My Emplant was a nightmare board. I have it for sale now. The best configuration I've heard of is CyberGraphX, 3.1 ROM's, a 24-bit display card like a Retina, and a separate Mac-formatted hard drive. Mine was fairly stable, but I think that was because it was run in monochrome mode and I gave it 16 megs of RAM in the setup. Also, you mentioned the 3 dreaded letters, GVP, and their libraries are the cause of many crashes. I would suggest you pull the GVP setup first (make sure you delete all the libs, references in User-Startup, etc.) then try to run your Emplant. Also, the later Mac OS absolutely needs 16 megs of RAM to run, so make sure you give it enough in the Emplant prefs.

Bill Graham
Graphics Editor

I have had my share of trials with Emplant also.

Try the different options for the Emplant. You get some options for MMU/no MMU etc. Try them all. Also, what version of Mac OS are you trying to install? 7.5+ require an MMU to be present for the Emplant board.

Check to see what scsi.device you have selected. Are you using the 4091, or what SCSI controller are you using? If the Expansion Technologies is your only SCSI controller, that might be the problem also. The reason why I suggest this is that one of the differences between the registered version of ShapeShifter and the unregistered is the ability to use device disks. That suggests a SCSI controller problem (wrong device selected in prefs for example, or a not-completely-C= spec. controller).

Not much help, but some things to consider.

Greg Noggle
Telecommunications Editor and Hardware Guru

A500 Expansions

I have the "opportunity" to purchase an A500 (with Commodore 1024D monitor) for a mere $125. However, this is a completely unmodified/unenhanced A500.

What I need to know is, can I upgrade it in the following ways:

  1. More RAM (from 512 kB to 1 MB or more); Where can I get the upgrade?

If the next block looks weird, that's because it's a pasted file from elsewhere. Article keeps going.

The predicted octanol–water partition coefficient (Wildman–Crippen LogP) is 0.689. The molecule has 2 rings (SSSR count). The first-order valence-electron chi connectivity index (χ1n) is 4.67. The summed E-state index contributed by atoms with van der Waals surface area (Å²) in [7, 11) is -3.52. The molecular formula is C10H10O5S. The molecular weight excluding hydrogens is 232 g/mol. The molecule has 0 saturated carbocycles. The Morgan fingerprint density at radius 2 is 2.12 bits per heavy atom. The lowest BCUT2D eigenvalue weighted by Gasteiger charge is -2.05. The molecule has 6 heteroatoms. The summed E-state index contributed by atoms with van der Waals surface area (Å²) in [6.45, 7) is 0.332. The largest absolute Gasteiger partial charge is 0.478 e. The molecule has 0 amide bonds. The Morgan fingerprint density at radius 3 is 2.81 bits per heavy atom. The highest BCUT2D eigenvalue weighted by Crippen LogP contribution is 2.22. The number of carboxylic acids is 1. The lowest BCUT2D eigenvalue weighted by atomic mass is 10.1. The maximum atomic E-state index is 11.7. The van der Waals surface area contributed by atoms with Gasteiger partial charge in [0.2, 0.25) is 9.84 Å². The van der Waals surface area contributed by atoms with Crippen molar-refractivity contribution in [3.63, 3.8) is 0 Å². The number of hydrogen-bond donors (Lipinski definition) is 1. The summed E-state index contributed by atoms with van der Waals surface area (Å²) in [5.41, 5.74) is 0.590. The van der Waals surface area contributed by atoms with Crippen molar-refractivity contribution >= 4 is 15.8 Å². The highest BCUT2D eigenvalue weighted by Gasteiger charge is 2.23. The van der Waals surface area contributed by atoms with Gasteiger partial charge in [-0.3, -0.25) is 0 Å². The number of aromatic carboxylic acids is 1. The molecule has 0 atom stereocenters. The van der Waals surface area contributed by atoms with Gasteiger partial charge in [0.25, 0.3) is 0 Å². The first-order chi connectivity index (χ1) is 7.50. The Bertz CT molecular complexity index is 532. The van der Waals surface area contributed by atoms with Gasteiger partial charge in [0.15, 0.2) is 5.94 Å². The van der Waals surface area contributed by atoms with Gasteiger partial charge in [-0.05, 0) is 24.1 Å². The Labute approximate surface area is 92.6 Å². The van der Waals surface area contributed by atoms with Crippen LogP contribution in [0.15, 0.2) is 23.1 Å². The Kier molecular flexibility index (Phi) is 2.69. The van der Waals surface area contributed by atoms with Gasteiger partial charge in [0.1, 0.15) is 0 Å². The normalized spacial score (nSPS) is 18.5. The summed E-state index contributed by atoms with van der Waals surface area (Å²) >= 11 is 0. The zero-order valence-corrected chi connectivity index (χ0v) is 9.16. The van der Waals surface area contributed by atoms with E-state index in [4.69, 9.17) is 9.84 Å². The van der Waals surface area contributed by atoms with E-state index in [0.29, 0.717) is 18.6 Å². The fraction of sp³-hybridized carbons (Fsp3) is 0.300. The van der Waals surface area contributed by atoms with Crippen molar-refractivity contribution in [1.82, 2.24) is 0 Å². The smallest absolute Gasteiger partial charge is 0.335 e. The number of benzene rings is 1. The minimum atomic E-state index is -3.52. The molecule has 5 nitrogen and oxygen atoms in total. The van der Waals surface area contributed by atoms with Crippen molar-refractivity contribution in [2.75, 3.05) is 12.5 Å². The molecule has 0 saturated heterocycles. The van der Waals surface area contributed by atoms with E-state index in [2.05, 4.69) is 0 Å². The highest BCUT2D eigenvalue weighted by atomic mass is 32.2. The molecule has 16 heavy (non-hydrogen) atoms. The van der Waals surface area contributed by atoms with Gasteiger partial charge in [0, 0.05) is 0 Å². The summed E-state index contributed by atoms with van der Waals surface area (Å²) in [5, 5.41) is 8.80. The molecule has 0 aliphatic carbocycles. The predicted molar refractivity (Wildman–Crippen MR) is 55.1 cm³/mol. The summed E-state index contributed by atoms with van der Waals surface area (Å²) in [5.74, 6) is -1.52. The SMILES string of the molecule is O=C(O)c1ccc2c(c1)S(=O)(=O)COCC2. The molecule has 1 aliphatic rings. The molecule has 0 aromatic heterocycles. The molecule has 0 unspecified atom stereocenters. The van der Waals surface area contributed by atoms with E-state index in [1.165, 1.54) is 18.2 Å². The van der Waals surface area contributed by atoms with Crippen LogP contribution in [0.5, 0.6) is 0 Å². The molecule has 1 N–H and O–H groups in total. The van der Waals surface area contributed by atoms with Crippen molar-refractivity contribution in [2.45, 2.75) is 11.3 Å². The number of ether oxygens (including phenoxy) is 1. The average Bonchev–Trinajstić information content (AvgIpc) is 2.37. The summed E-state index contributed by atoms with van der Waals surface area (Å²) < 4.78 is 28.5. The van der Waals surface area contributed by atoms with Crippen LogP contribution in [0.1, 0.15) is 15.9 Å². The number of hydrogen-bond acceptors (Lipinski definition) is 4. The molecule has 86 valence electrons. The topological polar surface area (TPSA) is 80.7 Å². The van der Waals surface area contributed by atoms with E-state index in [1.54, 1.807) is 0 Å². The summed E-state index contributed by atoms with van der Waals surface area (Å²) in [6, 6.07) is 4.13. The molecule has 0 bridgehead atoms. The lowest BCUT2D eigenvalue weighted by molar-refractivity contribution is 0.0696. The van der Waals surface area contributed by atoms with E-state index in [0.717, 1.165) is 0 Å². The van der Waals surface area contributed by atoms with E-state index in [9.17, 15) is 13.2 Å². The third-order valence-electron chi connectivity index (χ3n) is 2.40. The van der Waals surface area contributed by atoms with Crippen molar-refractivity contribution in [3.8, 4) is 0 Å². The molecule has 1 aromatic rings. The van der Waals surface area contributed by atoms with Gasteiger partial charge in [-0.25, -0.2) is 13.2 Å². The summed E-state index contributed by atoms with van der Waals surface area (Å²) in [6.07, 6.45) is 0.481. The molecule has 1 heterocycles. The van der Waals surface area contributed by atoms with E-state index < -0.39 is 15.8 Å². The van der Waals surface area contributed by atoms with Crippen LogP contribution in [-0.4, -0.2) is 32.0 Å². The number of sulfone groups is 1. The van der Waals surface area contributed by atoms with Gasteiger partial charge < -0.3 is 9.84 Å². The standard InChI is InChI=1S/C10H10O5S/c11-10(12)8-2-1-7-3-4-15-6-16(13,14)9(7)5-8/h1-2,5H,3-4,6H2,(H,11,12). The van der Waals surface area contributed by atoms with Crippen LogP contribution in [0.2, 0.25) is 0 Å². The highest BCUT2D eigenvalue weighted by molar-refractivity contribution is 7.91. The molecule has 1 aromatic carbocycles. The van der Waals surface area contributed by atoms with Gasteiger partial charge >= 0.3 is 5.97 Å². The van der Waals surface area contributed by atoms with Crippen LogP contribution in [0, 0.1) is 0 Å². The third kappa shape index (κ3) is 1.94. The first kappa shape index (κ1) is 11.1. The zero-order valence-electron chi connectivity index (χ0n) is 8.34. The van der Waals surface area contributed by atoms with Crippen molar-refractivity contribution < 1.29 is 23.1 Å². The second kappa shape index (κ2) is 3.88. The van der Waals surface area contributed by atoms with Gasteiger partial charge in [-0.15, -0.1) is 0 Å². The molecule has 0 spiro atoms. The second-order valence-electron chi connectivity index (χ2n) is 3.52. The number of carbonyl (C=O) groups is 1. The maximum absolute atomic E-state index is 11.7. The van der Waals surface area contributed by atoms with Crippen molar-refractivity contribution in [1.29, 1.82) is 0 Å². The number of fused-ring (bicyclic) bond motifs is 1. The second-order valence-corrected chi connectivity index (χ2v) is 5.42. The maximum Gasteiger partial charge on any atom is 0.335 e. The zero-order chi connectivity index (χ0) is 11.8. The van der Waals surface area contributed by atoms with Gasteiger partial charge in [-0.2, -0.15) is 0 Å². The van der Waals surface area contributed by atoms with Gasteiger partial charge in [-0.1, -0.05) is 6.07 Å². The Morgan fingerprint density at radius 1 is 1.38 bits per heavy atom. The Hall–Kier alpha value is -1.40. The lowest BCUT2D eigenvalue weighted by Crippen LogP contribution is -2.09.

2. Floppy drive (from 720 kB to 1.44 MB); Ditto
  3. Processor (from 68000 to ... ?); Ditto
  4. Kickstart ROM's (from ? to ... ?); Ditto
  5. Commercial software (anything); Where can I purchase it?

I am interested in knowing how viable it is to make my Amiga into a usable system for composing .MOD's (yes, that's the MAIN reason I want the Amy).


There are three ways to upgrade an A500's memory:

The Amiga's built-in drives are actually 880 kB, as they use a more space-efficient disk format. You can use high-density drives with Amigas, however, which store 1.76 MB per disk. There are some built specifically for the Amiga, and while most are external, you may also be able to find an internal drive to upgrade your built-in unit.

A processor upgrade can be done internally or externally. You can replace your 68000 with a 68010 and have almost perfect compatibility (the only exceptions being some very old programs), or upgrade the 68000 with a 68000 board with a higher clock speed (the ICD AdSpeed comes to mind). These are inexpensive upgrades. I believe there has been as much as a 68040 available as an internal expansion. You can get a lot more in an external accelerator, however. I personally use a GVP A530 Turbo Accelerator with my A500, and it provides a 40-MHz 68EC030, socket for 40-MHz 68882 FPU, up to 8 MB 32-bit 60-ns fast RAM, a 16-bit SCSI-II interface, custom mini-slot for expansion (the only thing I know of that goes in there is the PC286 hardware-based PC emulator), and a hard disk. The entire subsystem truly turned the A500 into a new machine. It cost around $800 in 1994, and would probably go for a lot less now. There are other external accelerators, generally with 68020's or 68030's, as well, and most really do form an entire subsystem with more than just the CPU chip.

The A500 can be taken from OS 1.2 all the way up to the very latest, OS 3.1. The upgrade involves a ROM, software, and manuals. Many Amiga dealers carry upgrade kits.

I've worked with music on the Amiga, but I've never worked with MOD's. Just the same, I can say you will probably be able to work with MOD's on even a basic Amiga system. Thanks to a lightweight OS and outstanding built-in sound capabilities, all you really need beyond the computer itself is a MOD composition program, and speakers to play the music. Of course, it helps to have extra memory, disk, and OS resources in order to do more with the system. But any Amiga is still nearly the ideal computer for what you're hoping to do.

Michael Webb
Publisher and Editor-in-Chief

Return to the April 1998 (Volume 2 Issue 9) Main Index